Also in this series:
- The Truth (2000)
- Thief of Time (2001)
- The Amazing Maurice and His Educated Rodents (2001)
- Night Watch (2002)
- The Wee Free Men (2003)
Reading the Discworld series in sequence, you might notice Terry Pratchett’s sense of humour changing over the years. Where the first dozen novels relied more on clever word play, his later novels found their humour in satirical situations. That element of satire became sharper too – more mocking, more serious in its intentions. When we get to Monstrous Regiment, we get to perhaps his sharpest, most biting novel in the series.
It tells the story of Polly Perks, a girl who dresses up as a boy to enter the military, in search of her older brother. We are in Borogravia, a location not visited before in the series, and a very warlike and religious country. The country follows the Book of Nuggan, which is actually more like a heavy binder that lists all the things that are considered Abominations unto Nuggan, such as chocolate, and the colour blue. The country also suffers from too much patriotism. You can’t be the greatest country in the world without having enemies, after all. And even when Borogravia is losing, it is winning. Make of this characterization what you will.
As Polly enters the army, we start out all Full Metal Jacket style and she enters a company consisting of course of a vampire, a troll, an Igor and so on. A “monstrous” regiment. But Pratchett references with this title an actual, sexist pamphlet from 1558 by one John Knox that raved against government by women. It doesn’t take long before we discover that all human members of her company are actually women in disguise.
The last years I’ve become rather tired of politics entering entertainment – not because I am against the underlying sentiments, but because films and books are being praised for being great for having political messages that have very little to do with the actual themes or qualities of plot and characterization in these works. Only in a few instances, such as Kameron Hurley’s The Stars Are Legion (2016), did I feel that the gender identity issues it took up were a natural, holistic part of the universe she created and the story she wanted to tell. It made sense for such themes to be present in that novel, just as it makes sense for themes about war to be present in military fiction.
For Terry Pratchett, I also make an exception, because his mocking satire is intelligent and piercing, and the issues of sexism and patriotism he takes up also happen to be the central theme of the novel. It makes sense for them to be there. Sometimes he goes down the road of “women are better and men are stupid”, which I find tiresome and unconstructive, but then turns it around in later pages. Besides, Pratchett wrote interesting female characters long before today’s focus on it.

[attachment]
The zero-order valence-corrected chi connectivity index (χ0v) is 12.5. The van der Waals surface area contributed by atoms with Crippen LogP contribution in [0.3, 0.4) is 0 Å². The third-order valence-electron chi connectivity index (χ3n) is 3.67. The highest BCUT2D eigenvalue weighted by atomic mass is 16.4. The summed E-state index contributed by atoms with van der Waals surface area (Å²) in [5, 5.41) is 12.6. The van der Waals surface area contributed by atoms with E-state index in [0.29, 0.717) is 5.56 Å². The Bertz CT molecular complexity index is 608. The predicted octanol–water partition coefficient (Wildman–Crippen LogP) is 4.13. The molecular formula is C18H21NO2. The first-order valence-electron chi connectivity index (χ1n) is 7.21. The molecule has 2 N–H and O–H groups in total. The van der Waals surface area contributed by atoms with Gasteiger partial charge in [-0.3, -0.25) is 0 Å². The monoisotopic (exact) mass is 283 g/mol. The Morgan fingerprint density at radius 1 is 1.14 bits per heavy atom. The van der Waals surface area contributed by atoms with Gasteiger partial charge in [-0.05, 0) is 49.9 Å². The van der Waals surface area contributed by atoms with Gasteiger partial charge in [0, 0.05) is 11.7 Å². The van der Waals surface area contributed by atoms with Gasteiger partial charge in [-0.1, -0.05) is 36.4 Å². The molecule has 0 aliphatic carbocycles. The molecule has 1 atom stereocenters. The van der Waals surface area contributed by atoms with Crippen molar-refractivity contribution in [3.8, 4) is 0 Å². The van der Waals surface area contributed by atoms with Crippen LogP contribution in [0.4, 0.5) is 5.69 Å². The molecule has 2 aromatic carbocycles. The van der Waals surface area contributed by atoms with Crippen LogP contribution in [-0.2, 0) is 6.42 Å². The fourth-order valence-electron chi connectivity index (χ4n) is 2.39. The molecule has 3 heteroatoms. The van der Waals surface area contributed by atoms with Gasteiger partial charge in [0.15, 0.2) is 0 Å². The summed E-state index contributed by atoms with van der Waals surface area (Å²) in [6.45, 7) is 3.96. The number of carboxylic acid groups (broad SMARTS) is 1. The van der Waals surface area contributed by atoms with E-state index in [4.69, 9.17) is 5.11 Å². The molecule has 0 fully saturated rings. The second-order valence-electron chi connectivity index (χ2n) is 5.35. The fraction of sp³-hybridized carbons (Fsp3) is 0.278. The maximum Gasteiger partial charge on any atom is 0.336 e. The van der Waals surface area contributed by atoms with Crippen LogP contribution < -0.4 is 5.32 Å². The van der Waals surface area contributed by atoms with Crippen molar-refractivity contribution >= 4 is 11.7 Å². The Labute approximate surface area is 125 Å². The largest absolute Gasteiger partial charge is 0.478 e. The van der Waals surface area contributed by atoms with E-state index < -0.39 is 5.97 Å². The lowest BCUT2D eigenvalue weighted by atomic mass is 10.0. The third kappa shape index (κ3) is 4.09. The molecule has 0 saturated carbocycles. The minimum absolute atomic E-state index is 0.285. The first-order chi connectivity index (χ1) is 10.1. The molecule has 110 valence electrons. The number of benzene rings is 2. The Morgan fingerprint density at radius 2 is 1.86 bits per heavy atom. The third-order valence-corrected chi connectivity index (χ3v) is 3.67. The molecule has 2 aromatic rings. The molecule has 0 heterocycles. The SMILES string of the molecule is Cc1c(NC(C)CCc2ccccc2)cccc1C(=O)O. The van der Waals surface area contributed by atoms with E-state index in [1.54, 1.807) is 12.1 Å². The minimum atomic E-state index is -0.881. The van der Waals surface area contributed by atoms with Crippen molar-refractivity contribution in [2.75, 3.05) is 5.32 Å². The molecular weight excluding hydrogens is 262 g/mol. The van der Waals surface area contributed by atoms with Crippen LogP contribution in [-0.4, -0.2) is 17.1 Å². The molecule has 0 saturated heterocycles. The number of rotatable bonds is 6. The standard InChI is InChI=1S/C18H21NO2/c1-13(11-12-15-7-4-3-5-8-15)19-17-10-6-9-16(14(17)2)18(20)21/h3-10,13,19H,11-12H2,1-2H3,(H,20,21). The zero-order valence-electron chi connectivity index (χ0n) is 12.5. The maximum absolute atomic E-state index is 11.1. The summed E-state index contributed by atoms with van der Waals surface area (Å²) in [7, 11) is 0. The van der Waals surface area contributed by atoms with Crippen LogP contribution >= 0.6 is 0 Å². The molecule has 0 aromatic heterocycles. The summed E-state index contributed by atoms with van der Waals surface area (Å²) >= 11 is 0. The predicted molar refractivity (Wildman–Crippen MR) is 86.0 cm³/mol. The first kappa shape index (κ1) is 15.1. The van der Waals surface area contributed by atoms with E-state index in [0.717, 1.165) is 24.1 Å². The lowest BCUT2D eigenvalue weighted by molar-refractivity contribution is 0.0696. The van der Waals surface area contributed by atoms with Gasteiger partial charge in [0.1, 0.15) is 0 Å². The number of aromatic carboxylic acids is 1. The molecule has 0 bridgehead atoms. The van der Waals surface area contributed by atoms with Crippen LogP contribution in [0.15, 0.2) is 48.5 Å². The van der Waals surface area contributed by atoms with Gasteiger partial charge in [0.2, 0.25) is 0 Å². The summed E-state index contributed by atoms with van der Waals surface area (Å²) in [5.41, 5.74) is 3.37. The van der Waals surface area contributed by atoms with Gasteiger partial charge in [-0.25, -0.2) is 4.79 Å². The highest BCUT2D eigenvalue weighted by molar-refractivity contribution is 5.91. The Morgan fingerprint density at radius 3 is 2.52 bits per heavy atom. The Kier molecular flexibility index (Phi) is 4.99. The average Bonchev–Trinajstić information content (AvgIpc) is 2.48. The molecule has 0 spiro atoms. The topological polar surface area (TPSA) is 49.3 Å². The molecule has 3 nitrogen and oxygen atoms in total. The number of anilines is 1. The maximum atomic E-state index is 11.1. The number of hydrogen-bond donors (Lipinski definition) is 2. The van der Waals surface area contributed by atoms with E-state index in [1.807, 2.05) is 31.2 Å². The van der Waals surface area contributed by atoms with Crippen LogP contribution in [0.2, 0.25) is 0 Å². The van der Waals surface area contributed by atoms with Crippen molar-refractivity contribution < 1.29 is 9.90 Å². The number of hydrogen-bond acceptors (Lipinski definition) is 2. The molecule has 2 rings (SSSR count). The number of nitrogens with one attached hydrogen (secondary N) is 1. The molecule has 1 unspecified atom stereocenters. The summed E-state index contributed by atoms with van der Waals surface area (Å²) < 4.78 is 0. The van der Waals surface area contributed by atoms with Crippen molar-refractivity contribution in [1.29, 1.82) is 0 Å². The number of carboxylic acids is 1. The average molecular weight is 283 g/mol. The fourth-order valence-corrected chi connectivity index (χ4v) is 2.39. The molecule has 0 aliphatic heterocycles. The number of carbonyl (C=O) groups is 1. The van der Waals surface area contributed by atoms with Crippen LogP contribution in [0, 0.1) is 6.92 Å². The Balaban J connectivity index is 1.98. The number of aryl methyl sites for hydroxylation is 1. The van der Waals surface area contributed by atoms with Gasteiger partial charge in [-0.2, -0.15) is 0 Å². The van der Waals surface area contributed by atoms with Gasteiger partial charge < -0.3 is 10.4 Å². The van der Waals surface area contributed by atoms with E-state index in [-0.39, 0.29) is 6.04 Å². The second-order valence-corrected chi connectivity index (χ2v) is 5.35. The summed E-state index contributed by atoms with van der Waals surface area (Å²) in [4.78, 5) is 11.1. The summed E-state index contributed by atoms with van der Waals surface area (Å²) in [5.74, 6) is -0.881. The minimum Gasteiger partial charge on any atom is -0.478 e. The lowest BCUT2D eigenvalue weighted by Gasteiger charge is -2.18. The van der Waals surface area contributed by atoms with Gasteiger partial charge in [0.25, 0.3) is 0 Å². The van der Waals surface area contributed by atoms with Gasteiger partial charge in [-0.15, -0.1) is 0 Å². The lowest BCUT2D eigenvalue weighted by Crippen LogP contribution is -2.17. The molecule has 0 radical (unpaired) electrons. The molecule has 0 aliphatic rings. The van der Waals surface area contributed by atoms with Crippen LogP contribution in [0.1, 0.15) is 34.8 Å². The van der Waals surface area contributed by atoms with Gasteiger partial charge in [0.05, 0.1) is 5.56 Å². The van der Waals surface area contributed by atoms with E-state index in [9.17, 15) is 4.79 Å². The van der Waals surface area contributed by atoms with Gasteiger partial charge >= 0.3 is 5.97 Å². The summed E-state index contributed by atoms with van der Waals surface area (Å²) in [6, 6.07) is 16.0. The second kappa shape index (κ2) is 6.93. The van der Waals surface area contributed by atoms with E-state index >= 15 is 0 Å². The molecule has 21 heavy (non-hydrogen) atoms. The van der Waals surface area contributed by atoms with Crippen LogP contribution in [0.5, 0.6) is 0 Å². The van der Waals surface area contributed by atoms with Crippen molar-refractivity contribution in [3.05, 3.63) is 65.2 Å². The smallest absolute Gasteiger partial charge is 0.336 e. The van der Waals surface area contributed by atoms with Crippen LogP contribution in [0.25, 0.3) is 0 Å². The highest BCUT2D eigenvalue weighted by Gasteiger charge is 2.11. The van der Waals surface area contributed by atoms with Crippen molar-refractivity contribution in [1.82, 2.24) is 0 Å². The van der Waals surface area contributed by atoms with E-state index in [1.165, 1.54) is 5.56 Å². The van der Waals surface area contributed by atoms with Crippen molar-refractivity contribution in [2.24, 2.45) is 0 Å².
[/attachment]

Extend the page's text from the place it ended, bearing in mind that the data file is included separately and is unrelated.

So, we meet a whole roster of new characters, and at first the group feels like a version of Sam Vimes’ city watch. The military regiment has the same diversity of fantasy characters – the troll, the vampire, the igor – and sergeant Jackrum is the guy with the “street smarts”. The characters really started working for me around the halfway point. Maladict the vampire has an addiction to coffee (something I personally relate to) and withdrawal turns him into a Vietnam soldier from apocalypse now. Jackrum the sarge is a lot meaner than Vimes, but a lot of fun to read about. Only Polly herself feels a bit flat.
Many of the jokes write themselves by this time, especially with the fantasy characters, but Pratchett never went so grim with the characters’ backgrounds. The female soldiers found themselves in the army running from restrictions and abuse. Looking back at earlier novels of Pratchett, like Equal Rites (1987), where women’s rights featured as well but the story was much lighter, and then looking at later novels like Night Watch (2002) which also went dark with the grittiness of revolutions, then a picture forms of Pratchett becoming angrier and having more to get off his chest.
I wish Pratchett was less insistent at times at how everything has its gritty downsides. What I am missing here is a character like Granny Weatherwax (perhaps Pratchett’s finest creation): someone who is confronted with the stupidity of the world all the time but uses head-ology to outwit everyone by strength of character. She, however, has been transported to Pratchett’s Young Adult novels as a role model. I wish that that optimistic role model idea and lighter storytelling of the YA novels had remained integrated with the grittiness of Night Watch and Monstrous Regiment.
Overall, I thought this was just an ok novel, and Pratchett’s writing is always smooth. The crossdressing jokes wore thin after a while, though, but the characters were a lot of fun. It went on for far too long, however, and has about 10 endings. I skipped the final 50 pages. Sorry, Terry.